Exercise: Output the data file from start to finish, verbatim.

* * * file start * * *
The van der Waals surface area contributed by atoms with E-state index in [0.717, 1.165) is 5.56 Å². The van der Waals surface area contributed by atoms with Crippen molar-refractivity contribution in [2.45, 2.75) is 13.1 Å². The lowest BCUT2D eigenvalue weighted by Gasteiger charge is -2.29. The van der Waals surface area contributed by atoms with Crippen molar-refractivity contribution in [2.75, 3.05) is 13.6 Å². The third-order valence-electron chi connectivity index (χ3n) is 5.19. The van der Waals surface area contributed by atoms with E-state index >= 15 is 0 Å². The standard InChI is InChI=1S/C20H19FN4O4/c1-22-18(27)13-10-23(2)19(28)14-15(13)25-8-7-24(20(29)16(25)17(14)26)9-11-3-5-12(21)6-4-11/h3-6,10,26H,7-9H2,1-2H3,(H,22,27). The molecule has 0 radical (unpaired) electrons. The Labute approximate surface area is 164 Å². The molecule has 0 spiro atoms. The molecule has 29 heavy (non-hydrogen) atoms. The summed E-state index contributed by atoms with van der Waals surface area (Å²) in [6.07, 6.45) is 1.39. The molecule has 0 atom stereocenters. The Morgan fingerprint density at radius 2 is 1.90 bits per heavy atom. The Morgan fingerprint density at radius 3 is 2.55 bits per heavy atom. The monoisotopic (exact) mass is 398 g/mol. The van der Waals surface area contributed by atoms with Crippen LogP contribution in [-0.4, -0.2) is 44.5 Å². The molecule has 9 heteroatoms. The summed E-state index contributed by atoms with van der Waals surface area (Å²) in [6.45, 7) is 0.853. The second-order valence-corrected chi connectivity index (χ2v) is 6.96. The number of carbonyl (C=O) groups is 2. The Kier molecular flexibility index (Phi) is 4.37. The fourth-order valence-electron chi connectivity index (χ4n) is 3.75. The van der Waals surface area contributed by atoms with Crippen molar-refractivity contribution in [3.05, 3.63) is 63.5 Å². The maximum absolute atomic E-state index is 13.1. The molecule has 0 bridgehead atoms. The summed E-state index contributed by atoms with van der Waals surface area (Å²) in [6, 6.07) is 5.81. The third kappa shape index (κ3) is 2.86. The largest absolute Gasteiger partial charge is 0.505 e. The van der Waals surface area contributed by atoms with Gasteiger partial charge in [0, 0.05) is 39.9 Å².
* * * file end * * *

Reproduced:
The van der Waals surface area contributed by atoms with E-state index in [0.717, 1.165) is 5.56 Å². The van der Waals surface area contributed by atoms with Crippen molar-refractivity contribution in [2.45, 2.75) is 13.1 Å². The lowest BCUT2D eigenvalue weighted by Gasteiger charge is -2.29. The van der Waals surface area contributed by atoms with Crippen molar-refractivity contribution in [2.75, 3.05) is 13.6 Å². The third-order valence-electron chi connectivity index (χ3n) is 5.19. The van der Waals surface area contributed by atoms with E-state index >= 15 is 0 Å². The standard InChI is InChI=1S/C20H19FN4O4/c1-22-18(27)13-10-23(2)19(28)14-15(13)25-8-7-24(20(29)16(25)17(14)26)9-11-3-5-12(21)6-4-11/h3-6,10,26H,7-9H2,1-2H3,(H,22,27). The molecule has 0 radical (unpaired) electrons. The Labute approximate surface area is 164 Å². The molecule has 0 spiro atoms. The molecule has 29 heavy (non-hydrogen) atoms. The summed E-state index contributed by atoms with van der Waals surface area (Å²) in [6.07, 6.45) is 1.39. The molecule has 0 atom stereocenters. The Morgan fingerprint density at radius 2 is 1.90 bits per heavy atom. The Morgan fingerprint density at radius 3 is 2.55 bits per heavy atom. The monoisotopic (exact) mass is 398 g/mol. The van der Waals surface area contributed by atoms with Crippen LogP contribution in [-0.4, -0.2) is 44.5 Å². The molecule has 9 heteroatoms. The summed E-state index contributed by atoms with van der Waals surface area (Å²) in [6.45, 7) is 0.853. The second-order valence-corrected chi connectivity index (χ2v) is 6.96. The number of carbonyl (C=O) groups is 2. The Kier molecular flexibility index (Phi) is 4.37. The fourth-order valence-electron chi connectivity index (χ4n) is 3.75. The van der Waals surface area contributed by atoms with Crippen molar-refractivity contribution in [3.05, 3.63) is 63.5 Å². The maximum absolute atomic E-state index is 13.1. The molecule has 0 bridgehead atoms. The summed E-state index contributed by atoms with van der Waals surface area (Å²) in [6, 6.07) is 5.81. The third kappa shape index (κ3) is 2.86. The largest absolute Gasteiger partial charge is 0.505 e. The van der Waals surface area contributed by atoms with Gasteiger partial charge in [0, 0.05) is 39.9 Å².